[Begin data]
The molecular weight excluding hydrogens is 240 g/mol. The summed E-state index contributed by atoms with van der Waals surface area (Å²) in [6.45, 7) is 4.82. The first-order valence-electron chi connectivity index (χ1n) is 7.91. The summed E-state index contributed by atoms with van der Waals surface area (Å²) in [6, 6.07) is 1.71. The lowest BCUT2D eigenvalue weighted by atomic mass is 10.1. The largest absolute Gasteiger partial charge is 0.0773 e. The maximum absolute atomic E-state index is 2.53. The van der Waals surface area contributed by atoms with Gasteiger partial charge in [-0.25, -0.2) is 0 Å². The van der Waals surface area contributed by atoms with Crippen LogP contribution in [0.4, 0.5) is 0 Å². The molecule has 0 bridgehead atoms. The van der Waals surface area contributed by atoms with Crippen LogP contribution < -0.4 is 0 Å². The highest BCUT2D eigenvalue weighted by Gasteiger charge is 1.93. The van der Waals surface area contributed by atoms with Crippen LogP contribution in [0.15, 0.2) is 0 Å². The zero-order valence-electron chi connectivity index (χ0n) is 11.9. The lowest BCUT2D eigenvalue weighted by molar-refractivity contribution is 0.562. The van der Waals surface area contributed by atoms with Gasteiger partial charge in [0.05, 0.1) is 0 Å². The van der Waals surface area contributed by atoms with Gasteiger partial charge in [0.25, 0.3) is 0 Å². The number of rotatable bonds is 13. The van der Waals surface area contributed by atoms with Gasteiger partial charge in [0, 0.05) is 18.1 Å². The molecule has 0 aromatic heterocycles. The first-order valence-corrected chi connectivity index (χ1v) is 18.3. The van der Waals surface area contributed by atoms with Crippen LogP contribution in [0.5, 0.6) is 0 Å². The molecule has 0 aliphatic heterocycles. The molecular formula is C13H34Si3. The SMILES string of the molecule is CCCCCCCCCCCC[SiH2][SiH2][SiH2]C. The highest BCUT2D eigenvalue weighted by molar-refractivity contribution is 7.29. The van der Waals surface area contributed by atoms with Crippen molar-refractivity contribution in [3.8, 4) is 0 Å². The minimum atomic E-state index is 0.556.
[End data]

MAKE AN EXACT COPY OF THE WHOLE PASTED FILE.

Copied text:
The molecular weight excluding hydrogens is 240 g/mol. The summed E-state index contributed by atoms with van der Waals surface area (Å²) in [6.45, 7) is 4.82. The first-order valence-electron chi connectivity index (χ1n) is 7.91. The summed E-state index contributed by atoms with van der Waals surface area (Å²) in [6, 6.07) is 1.71. The lowest BCUT2D eigenvalue weighted by atomic mass is 10.1. The largest absolute Gasteiger partial charge is 0.0773 e. The maximum absolute atomic E-state index is 2.53. The van der Waals surface area contributed by atoms with Gasteiger partial charge in [-0.25, -0.2) is 0 Å². The van der Waals surface area contributed by atoms with Crippen LogP contribution in [0.4, 0.5) is 0 Å². The molecule has 0 bridgehead atoms. The van der Waals surface area contributed by atoms with Crippen LogP contribution < -0.4 is 0 Å². The highest BCUT2D eigenvalue weighted by Gasteiger charge is 1.93. The van der Waals surface area contributed by atoms with Crippen LogP contribution in [0.15, 0.2) is 0 Å². The zero-order valence-electron chi connectivity index (χ0n) is 11.9. The lowest BCUT2D eigenvalue weighted by molar-refractivity contribution is 0.562. The van der Waals surface area contributed by atoms with Gasteiger partial charge in [0.05, 0.1) is 0 Å². The van der Waals surface area contributed by atoms with Gasteiger partial charge in [0.25, 0.3) is 0 Å². The number of rotatable bonds is 13. The van der Waals surface area contributed by atoms with Gasteiger partial charge in [0, 0.05) is 18.1 Å². The molecule has 0 aromatic heterocycles. The first-order valence-corrected chi connectivity index (χ1v) is 18.3. The van der Waals surface area contributed by atoms with Crippen LogP contribution in [0.5, 0.6) is 0 Å². The molecule has 0 aliphatic heterocycles. The molecular formula is C13H34Si3. The SMILES string of the molecule is CCCCCCCCCCCC[SiH2][SiH2][SiH2]C. The highest BCUT2D eigenvalue weighted by molar-refractivity contribution is 7.29. The van der Waals surface area contributed by atoms with Crippen molar-refractivity contribution in [3.8, 4) is 0 Å². The minimum atomic E-state index is 0.556.